“It was crazy,” he babbled, “crazy! I told him we could always try the lobster on the way back, but he was crazy. Obsessed! Do you ever get like that about lobster? Because I don’t. Seems to me it’s all rubbery and fiddly to eat, and not that much taste, well, I mean is there? I infinitely prefer scallops, and said so. Oh Zarquon, I said so!”
Zaphod stared at this extraordinary apparition, flailing in its tank. The man was attached to all kinds of life-support tubes, and his voice was bubbling out of speakers that echoed insanely round the ship, returning as haunting echoes from deep and distant corridors.

“That was where I went wrong,” the madman yelled. “I actually said that I preferred scallops and he said it was because I hadn’t had real lobster like they did where his ancestors came from, which was here, and he’d prove it. He said it was no problem, he said the lobster here was worth a whole journey, let alone the small diversion it would take to get here, and he swore he could handle the ship in the atmosphere, but it was madness, madness!” he screamed, and paused with his eyes rolling, as if the word had rung some kind of bell in his mind. “The ship went right out of control! I couldn’t believe what we were doing and just to prove a point about lobster which is really so overrated as a food, I’m sorry to go on about lobsters so much, I’ll try and stop in a minute, but they’ve been on my mind so much for the months I’ve been in this tank, can you imagine what it’s like to be stuck in a ship with the same guys for months eating junk food when all one guy will talk about is lobster and then spend six months floating by yourself in a tank thinking about it. I promise I will try and shut up about the lobsters, I really will. Lobsters, lobsters, lobsters–enough! I think I’m the only survivor. I’m the only one who managed to get to an emergency tank before we went down. I sent out the mayday and then we hit. It’s a disaster, isn’t it? A total disaster, and all because the guy liked lobsters. How much sense am I making? It’s really hard for me to tell.”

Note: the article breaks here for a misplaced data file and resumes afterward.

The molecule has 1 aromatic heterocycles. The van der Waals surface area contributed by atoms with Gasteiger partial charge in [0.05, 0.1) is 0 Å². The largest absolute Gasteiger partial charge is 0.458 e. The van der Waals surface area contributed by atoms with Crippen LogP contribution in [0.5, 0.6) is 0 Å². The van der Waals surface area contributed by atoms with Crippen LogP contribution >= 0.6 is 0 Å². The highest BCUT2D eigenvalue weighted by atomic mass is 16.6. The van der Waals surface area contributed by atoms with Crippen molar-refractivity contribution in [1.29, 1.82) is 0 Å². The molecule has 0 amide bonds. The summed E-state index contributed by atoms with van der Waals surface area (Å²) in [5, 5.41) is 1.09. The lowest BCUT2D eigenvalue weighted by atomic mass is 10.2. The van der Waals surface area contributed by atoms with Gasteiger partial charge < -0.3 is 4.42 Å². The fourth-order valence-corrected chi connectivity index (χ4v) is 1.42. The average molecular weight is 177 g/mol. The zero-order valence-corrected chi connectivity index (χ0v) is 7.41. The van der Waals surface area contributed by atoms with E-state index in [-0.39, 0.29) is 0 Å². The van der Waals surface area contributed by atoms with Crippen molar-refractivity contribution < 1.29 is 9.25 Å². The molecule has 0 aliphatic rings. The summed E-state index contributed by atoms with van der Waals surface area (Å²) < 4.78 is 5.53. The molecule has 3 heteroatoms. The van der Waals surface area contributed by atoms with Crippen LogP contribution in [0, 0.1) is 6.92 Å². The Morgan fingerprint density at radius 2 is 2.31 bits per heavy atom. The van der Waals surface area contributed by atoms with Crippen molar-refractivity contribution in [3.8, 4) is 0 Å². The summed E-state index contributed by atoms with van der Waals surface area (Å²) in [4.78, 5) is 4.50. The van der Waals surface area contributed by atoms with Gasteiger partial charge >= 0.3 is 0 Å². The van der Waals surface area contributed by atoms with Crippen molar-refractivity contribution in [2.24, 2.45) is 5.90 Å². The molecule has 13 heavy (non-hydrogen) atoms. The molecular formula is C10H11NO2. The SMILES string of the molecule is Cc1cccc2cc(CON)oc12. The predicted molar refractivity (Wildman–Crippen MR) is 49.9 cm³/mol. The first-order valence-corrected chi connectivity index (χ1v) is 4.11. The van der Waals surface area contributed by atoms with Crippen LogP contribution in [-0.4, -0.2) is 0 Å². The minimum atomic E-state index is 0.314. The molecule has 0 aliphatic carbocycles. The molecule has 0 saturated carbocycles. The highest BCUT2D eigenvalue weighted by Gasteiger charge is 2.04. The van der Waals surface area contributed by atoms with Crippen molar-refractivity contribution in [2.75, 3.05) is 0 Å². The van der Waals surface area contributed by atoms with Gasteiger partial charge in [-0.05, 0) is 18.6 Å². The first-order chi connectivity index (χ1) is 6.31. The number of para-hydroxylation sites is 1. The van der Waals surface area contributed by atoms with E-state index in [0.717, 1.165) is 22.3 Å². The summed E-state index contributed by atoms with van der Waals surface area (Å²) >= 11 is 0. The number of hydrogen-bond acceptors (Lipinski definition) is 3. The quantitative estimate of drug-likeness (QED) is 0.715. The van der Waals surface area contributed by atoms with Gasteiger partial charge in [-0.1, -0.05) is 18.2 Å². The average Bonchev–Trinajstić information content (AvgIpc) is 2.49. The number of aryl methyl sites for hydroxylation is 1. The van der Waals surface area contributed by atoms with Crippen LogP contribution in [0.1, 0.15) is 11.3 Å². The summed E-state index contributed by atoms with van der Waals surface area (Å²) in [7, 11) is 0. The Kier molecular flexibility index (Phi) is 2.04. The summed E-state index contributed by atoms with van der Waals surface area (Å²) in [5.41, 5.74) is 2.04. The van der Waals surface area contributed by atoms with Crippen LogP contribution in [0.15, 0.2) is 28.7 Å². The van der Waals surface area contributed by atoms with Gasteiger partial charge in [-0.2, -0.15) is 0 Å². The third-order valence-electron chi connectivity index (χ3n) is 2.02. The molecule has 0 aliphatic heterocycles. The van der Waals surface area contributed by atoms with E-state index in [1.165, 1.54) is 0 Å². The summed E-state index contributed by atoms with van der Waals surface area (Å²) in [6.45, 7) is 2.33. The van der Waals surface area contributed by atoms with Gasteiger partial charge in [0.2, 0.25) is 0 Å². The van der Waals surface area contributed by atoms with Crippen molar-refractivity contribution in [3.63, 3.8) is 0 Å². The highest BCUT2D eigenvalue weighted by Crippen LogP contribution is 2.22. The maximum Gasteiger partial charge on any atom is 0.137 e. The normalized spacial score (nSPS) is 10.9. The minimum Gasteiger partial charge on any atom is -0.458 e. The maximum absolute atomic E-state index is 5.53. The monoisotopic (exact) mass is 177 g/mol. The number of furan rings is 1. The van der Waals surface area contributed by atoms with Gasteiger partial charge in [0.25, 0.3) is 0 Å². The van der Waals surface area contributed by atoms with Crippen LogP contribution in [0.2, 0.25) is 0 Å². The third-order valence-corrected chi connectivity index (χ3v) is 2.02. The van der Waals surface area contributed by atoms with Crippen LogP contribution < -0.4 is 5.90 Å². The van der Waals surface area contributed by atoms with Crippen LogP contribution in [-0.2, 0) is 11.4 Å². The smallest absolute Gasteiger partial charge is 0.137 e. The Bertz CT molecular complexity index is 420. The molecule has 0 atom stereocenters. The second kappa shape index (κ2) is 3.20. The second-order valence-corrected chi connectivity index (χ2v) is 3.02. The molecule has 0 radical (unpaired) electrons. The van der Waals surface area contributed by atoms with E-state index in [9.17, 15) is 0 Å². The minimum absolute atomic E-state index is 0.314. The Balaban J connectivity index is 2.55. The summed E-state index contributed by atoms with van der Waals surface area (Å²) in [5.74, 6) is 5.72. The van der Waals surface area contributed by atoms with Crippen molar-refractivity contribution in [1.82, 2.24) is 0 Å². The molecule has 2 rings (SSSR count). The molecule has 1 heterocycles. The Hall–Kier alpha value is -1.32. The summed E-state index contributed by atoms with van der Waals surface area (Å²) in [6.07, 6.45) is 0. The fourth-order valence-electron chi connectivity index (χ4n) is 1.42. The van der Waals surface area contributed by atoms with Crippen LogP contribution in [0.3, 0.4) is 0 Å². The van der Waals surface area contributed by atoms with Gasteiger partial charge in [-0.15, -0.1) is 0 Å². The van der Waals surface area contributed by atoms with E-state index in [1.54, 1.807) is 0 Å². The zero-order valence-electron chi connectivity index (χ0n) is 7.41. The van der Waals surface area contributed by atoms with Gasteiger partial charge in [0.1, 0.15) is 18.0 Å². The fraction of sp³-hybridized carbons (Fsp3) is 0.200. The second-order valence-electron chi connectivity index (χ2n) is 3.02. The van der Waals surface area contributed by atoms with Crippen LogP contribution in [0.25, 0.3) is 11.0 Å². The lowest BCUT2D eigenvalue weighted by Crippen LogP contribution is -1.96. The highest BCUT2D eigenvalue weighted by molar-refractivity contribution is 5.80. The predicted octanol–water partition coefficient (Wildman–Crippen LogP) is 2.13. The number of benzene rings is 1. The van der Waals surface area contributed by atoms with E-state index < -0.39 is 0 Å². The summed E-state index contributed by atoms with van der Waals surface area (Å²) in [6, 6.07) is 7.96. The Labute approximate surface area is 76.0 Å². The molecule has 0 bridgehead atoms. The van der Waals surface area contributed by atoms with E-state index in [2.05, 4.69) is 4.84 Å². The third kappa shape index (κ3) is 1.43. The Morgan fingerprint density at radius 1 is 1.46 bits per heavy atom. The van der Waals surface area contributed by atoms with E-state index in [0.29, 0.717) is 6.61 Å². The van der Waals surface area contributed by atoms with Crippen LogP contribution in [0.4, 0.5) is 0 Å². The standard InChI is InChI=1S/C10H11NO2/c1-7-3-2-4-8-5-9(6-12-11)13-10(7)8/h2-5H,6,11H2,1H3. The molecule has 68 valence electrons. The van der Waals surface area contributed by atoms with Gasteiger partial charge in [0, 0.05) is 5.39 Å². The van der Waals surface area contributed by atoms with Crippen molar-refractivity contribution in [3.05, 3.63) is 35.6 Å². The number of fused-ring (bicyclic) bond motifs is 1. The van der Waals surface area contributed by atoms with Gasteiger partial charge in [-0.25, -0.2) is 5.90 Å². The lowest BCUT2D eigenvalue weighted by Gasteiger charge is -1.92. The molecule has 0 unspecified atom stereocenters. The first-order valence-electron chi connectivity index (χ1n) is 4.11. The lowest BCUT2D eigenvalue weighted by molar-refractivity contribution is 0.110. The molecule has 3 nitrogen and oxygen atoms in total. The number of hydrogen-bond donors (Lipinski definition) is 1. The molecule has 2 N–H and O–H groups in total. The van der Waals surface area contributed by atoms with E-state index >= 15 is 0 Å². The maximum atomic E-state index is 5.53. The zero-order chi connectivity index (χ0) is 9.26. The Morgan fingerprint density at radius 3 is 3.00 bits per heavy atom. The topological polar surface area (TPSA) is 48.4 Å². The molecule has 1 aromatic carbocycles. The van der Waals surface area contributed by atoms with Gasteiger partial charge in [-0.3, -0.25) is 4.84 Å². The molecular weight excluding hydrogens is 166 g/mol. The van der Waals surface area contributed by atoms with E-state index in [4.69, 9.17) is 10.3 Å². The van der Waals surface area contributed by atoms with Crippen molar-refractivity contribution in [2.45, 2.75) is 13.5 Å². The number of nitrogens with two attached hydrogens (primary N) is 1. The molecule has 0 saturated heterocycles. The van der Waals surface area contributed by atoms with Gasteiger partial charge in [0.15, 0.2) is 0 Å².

He gazed at them beseechingly, and his mind seemed to sway slowly back down to earth like a falling leaf. He blinked and looked at them oddly, like a monkey peering at a strange fish.